Let’s see how the sausage is made, shall we?
…The answer is: very, very wickedly. But I get ahead of myself.
Background: New York’s 21st district. After the dust, thunder, and occasional bare-knuckle brawl in an alley that was the 2010 NY redistricting died down, NY-23’s Rep. Bill Owens jumped into this new seat… and won in a bare squeaker against Matt Doheny. Rep. Owens subsequently decided to retire after this term, which is a major reason why the open seat is generally considered a tossup (well, that and the fact that it’s R+2). This year it’s Republican Elise Stefanik against Democrat Aaron Woolf, and there’s an interesting wrinkle there.
We start this story off with a most curious letter to the editor last Friday to the Watertown Daily Times, in which a fellow by the name of Michael Flynn (keep track of that name) demands to know Ms. Stefanik’s current dating history. …No, really. Continue reading Aaron Woolf’s (D CAND, New York-21) cruel exploitation of his own partisans.
Well, that’s the NRCC’s claim:
A few weeks ago Green Party candidate Matt Funiciello went on the radio and claimed that Manhattan multimillionaire filmmaker Aaron Woolf was running for Congress solely to write a documentary about the experience. He repeated that accusation to DenPubs a week later.
Turns out Funiciello’s smoke leads to some fire – specifically in Woolf’s FEC report. A quick look at Woolf’s disbursements shows that he added two documentary filmmakers to his staff in April.
…and now I’m starting to wonder, too. Basically, the two people in question appear to be independent of the people doing Aaron Woolf’s campaign ads; if they’re not there to do election-related filming, then why are they there? Is it, in fact, to do a documentary of the campaign?
The reason that this matters is because NY-21 is going to be a tough seat for Democrats to defend: its incumbent Bill Owens is retiring and it’s traditionally Republican (Bill Owens got it largely because of poor decision making on the part of the local Republican party). Elise Stefanik is the GOP and Conservative nominee (failure to acquire both was the primary, pardon the pun, problem for the GOP in 2010*), and she is in a good position to win this race, given that it’s a midterm. You would think that the Democrats would have picked a serious-minded person to oppose her – but if Michael Woolf does[n’t] care if he wins, because he’ll get an unique documentary out of the experience even if he loses… well. That’s kind of a good way to ensure that he loses.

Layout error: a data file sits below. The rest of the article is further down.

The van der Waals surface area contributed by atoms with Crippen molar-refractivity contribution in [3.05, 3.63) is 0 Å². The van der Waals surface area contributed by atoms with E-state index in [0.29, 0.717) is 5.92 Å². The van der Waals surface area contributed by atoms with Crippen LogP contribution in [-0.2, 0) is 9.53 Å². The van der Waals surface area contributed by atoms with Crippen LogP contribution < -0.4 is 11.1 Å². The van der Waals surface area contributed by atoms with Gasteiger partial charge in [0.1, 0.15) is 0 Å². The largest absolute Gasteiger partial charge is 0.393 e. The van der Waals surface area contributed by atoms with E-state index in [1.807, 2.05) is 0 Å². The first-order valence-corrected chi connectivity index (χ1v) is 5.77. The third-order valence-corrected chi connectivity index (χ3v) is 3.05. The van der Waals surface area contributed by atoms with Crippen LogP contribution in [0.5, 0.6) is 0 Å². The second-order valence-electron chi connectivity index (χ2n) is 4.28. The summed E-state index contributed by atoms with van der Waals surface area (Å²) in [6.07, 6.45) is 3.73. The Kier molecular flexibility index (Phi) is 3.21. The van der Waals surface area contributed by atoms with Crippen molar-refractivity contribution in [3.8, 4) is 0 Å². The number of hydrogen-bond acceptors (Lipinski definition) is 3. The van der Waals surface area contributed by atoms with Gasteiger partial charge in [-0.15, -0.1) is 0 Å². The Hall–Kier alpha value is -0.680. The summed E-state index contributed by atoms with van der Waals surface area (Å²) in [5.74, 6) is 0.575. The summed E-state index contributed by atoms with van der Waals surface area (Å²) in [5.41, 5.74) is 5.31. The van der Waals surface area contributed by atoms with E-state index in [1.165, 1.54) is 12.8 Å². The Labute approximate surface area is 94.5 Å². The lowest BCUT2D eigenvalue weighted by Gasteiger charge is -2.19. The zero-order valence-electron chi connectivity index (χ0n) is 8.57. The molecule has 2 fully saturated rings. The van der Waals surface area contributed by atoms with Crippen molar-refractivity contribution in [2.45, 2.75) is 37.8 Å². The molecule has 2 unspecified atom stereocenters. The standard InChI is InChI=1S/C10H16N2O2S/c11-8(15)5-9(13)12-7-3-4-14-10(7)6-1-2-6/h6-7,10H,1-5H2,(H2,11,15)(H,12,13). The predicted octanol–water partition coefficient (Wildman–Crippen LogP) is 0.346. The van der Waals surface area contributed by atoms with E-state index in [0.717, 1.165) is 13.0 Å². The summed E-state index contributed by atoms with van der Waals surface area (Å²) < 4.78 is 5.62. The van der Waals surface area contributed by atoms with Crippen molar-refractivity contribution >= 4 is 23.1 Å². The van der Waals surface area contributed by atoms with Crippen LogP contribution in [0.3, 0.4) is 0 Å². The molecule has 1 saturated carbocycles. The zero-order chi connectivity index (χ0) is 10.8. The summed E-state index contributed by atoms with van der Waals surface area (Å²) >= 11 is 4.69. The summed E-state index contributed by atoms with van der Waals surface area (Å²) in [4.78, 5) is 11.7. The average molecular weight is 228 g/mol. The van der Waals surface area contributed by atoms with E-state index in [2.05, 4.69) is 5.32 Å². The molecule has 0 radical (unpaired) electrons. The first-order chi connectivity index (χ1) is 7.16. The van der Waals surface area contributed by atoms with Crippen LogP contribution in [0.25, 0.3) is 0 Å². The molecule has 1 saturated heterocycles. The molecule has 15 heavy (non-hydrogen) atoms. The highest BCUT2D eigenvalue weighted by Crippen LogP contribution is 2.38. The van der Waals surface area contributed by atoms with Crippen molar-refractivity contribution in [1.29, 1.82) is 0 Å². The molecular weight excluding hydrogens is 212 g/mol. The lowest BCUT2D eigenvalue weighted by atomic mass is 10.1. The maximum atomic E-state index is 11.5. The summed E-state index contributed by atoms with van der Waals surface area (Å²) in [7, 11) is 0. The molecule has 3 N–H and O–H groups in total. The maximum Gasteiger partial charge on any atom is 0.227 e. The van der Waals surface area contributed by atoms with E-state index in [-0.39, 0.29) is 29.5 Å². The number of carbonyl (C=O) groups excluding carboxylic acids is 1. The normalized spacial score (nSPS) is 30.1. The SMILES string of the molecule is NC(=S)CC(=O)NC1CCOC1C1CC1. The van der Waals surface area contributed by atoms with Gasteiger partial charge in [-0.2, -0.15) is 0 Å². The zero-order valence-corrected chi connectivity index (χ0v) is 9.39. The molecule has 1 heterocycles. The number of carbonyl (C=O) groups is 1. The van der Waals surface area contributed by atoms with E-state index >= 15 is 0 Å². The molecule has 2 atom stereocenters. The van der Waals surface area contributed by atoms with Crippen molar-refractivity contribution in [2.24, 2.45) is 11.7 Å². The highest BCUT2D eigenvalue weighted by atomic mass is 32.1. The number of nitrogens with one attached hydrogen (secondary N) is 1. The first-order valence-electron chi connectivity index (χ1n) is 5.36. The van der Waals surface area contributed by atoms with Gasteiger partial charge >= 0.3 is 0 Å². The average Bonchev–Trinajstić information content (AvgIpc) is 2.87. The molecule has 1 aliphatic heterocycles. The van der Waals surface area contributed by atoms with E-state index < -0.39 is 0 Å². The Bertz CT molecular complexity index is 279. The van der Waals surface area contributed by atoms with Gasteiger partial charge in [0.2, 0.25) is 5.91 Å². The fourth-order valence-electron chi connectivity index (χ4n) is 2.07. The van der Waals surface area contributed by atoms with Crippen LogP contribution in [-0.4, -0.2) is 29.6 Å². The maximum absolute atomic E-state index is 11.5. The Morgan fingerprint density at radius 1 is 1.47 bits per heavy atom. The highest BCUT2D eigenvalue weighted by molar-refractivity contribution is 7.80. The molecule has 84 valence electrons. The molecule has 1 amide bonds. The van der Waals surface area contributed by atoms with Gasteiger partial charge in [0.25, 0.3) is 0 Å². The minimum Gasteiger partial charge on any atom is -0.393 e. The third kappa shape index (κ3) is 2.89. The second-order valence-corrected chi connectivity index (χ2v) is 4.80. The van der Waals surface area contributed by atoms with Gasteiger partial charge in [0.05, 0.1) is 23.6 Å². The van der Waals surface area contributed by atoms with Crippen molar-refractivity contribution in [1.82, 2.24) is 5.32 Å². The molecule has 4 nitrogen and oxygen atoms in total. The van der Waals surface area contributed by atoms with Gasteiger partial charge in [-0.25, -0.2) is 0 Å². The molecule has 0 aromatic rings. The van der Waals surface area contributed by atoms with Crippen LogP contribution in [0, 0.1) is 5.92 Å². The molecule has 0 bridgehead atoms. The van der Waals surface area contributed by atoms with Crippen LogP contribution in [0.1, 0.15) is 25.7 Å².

*And the 2009 special election that put Bill Owens in office in the first place.
This was that thoroughly contested seat (the one involving Doug Hoffman) that drove the GOP nuts in 2009 and 2010 in trying to take it back. As Politico implies, Bill Owens hasn’t really been fitting in in Congress and the Republican party has been actively planning to go for it in 2014; we just took a large step towards retaking it.
Moe Lane (crosspost)
PS: Circumstances in 2009 (GOP assigning candidate) and 2010 (loser of the GOP primary making an abortive third-party run) are what gave Owens his chance in the first case; his 2012 win against a regular GOP candidate was razor-thin. Without incumbency, this race shifts in the GOP’s direction pretty much immediately.